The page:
Capawock Stays Closed for Now
Rising Discontent Over Theatre Leads to Closed-Door Meeting Where Hall Family Pledges to Open by November 1
By MAX HART
In the aftermath of a closed-door meeting last night with town and business leaders, the owners of the Capawock movie theatre have pledged to reopen the Vineyard Haven cinema by Nov. 1 or sooner.
Public discontent over the closure of the Capawock, which has been shuttered for more than two years, spurred the drive to somehow reopen the Main street theatre, a key part of downtown life in Vineyard Haven.
Two weeks ago, a group of both summer and year-round residents met in private at the Crocker House in Vineyard Haven to discuss the possibility of issuing a citizen-petitioned warrant article at a special town meeting calling for the taking of the movie house by eminent domain. Such a move has legal precedence, but town leaders have yet to suggest the move.
Following last night's private meeting with Brian and Ben Hall Jr., selectman Denys Wortman said, "The bottom line is we just want the theatre open. It was a very cordial, constructive meeting with a lot of good ideas kicked around."
Brian Hall, who confirmed the Nov. 1 deadline, also described the meeting as positive.
"They offered to help us in just about any way they can, but the most valuable ideas were how to keep it open and a viable business," Mr. Hall said last night.
Also, Mr. Hall said a number of people at last night's meeting were unaware that his family planned to reopen the theatre. "Probably our biggest mistake has been not to have communicated to the public that we are indeed reopening," he said.
Mr. Wortman said he and Jeff Kristal, the operator of the Crocker House Inn and former president of the Tisbury Business Association, plan to meet weekly with Brian Hall to establish and hold to a timeline to reopen the theatre.
Last night's meeting, held at Mr. Wortman's home, came in the wake of a swelling grass roots movement to reopen the Capawock.
At their meeting Tuesday night, the Tisbury selectmen said they would support taking the theatre by eminent domain if such a petition materialized.
"I would support getting it open by any means possible," selectman Thomas Pachico said. "My patience has runneth out."
Board chairman Tristan Israel added: "I support using as much creativity as we can to get this movie theatre open, and I am supportive of this citizens' group and have expressed that.
"Having said that, if they go to town meeting and it's $3 million or $4 million and we don't have any alternative funding, I can't say that I would sit here and vote for that."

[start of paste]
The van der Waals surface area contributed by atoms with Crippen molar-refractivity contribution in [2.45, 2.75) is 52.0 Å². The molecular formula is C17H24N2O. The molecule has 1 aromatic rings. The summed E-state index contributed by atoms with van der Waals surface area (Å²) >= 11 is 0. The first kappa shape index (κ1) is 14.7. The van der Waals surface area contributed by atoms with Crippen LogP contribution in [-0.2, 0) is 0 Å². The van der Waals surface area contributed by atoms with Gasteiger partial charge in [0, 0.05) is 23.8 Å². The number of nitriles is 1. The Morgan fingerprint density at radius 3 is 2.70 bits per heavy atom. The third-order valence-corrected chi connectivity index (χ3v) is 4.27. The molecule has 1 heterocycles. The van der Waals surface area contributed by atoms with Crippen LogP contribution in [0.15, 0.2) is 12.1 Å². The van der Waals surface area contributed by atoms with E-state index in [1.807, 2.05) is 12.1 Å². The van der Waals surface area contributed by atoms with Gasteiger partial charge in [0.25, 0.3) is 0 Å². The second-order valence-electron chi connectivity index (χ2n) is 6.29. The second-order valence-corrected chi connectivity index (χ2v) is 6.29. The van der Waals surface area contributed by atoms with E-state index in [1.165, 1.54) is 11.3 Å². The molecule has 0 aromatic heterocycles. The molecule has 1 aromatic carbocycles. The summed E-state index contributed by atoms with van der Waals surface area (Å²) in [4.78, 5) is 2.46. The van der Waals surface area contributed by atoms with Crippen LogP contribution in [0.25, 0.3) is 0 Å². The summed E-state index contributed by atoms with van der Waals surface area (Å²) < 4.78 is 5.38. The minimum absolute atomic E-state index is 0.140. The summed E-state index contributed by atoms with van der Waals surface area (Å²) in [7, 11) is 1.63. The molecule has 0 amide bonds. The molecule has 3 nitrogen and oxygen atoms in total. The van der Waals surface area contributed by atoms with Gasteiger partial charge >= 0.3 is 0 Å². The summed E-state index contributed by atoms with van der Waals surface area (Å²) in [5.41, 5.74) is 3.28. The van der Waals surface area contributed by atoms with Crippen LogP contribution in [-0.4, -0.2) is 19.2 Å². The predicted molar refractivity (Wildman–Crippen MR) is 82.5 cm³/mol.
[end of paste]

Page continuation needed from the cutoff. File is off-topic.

Before last night's meeting with the Halls, Mr. Kristal said: "There is a large group of citizens who have become organized who want to work towards not only getting the Capawock open but in sustaining it so it can remain open.
"We want to help the Halls in any way we can, but also feel like this is the last chance the community is willing to give them in getting this thing done," he said.
The Capawock theatre is located on a parcel of property that also houses the old Murray's building to the north. The assessed value of the land and two buildings is $1.27 million.
The Capawock has been closed for two years for the renovations, despite the Halls' expressed intentions to reopen earlier.
In June of 2005, Brian Hall, who is managing the renovation, said he anticipated the reopening by August of that year. Along with his brother Benjamin Hall Jr., Mr. Hall owns and operates the Capawock. They also own the Island and Strand theatres in Oak Bluffs.
Yet the theatre remained closed through the holiday season. In February of this year, a voice on the answering machine of the movie line for the Halls' theatres announced the theatre should be ready by April at the latest.
Before yesterday's meeting at Mr. Wortman's house, Mr. Hall expressed frustration over recent public criticism as well as his own disappointment about the delays in reopening the building.
Mr. Hall, who has been handling the renovation of the historic theatre, has reported that most of the interior work has been completed, including new carpeting, new paint and new seating.
But he refused a request to photograph the inside of the building and would not be specific as to what work needed to be completed.
"Progress is being made regardless of whether a citizen's group wants to step in and help us or not," Mr. Hall said. "It has always been our plan to open the Capawock, and we will. But I am just not going to give anybody a deadline. We have progressed quite a bit, but there are a lot of things to finish.
"It's hurting us as well - we're losing money," he said.